Easy spring or summer pasta

There are not many pasta preparations easier than this one.  The flavors are bright and fresh because the sauce is barely cooked at all.  It is a great way to welcome the first spring herbs that appear in your garden, and it is light enough to be enjoyed all through the summer.  Thanks to Marcella Hazan for this recipe…

Plum tomatoes, 2 per person

Olive oil, 2-3 Tbl per person

Herbs, whatever you have, chopped well.  We usually use mint, chives, thyme, certainly basil, perhaps a little rosemary, parsley, whatever is on hand.  Use enough so your tomatoes will be well flavored, but not so much that the herbs overpower the tomatoes.

Pasta, 3-4 oz per person, whatever shape you like

Parmigiano cheese

Bring to the boil a large pot of water and salt well after boiling.

Cut the tomatoes into bite-sized cubes (skins and all) and put in a bowl; add the chopped herbs, some salt and pepper

When the water is boiling toss in the pasta and give it a good stir to keep it from sticking to itself

In a small pan heat the olive oil until it just begins to smoke.  You want it very hot, but be careful not to start a fire!  Ideally the oil will reach temperature just as the pasta finishes cooking.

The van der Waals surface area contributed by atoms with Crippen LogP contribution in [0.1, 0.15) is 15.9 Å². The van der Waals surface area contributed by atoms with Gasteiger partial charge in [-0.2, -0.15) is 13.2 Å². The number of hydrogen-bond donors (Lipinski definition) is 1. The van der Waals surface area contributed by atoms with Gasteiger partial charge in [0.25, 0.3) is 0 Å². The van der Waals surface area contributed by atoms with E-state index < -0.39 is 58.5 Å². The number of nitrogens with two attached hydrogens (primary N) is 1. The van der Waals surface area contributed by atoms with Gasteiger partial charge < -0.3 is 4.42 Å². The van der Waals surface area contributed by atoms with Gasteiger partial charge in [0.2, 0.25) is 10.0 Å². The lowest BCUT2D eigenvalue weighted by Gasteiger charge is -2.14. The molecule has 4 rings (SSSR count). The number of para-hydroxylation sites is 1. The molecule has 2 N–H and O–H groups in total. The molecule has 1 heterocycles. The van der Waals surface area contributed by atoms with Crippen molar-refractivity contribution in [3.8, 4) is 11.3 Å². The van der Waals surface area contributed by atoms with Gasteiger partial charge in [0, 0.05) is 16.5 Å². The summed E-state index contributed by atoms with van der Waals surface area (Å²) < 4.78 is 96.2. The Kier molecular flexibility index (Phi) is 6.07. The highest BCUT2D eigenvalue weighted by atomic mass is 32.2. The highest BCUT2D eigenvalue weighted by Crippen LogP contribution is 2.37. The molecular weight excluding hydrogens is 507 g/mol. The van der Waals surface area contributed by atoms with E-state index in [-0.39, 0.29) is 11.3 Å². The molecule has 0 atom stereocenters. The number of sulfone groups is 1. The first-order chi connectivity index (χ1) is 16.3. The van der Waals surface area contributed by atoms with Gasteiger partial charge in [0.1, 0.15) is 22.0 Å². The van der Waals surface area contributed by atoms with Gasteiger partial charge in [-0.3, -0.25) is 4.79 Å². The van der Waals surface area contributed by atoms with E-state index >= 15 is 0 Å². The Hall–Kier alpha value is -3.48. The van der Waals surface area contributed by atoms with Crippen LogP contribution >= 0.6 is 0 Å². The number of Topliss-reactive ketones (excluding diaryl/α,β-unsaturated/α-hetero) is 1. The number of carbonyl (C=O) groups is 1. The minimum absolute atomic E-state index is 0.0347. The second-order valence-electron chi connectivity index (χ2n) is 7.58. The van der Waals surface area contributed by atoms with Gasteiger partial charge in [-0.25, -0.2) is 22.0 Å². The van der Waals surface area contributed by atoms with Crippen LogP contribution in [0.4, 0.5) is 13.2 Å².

Pour the hot oil over the herbs and tomatoes – this is all the cooking your sauce will receive.

Drain the pasta and stir into the sauce, stir well and serve in bowls with parmigiano cheese.

3 thoughts on “Easy spring or summer pasta”

  1. Now, look, Fern. I’m supposed to be in bed. Have to get up in four hours. But your blog is pied-pipering me into further wakefulness. On the plus side, you’ve provided the recipe I’ll make for my husband’s birthday tonight!

    What a funny, roundabout life.

  2. I served this to Laura when she was here last week. A child of pure, northern Italian parents, she had never had it! But declared it fabulous and intends to serve it to her enormous brood of children. Hopefully ;her FL garden will produce the tomatoes! xo – P

  3. Joanna Rifkin said:

    Indeed – we have all Marcella’s cookbooks and this recipe’s a real favorite. We usually don’t top it with parmesan though – interesting! :)

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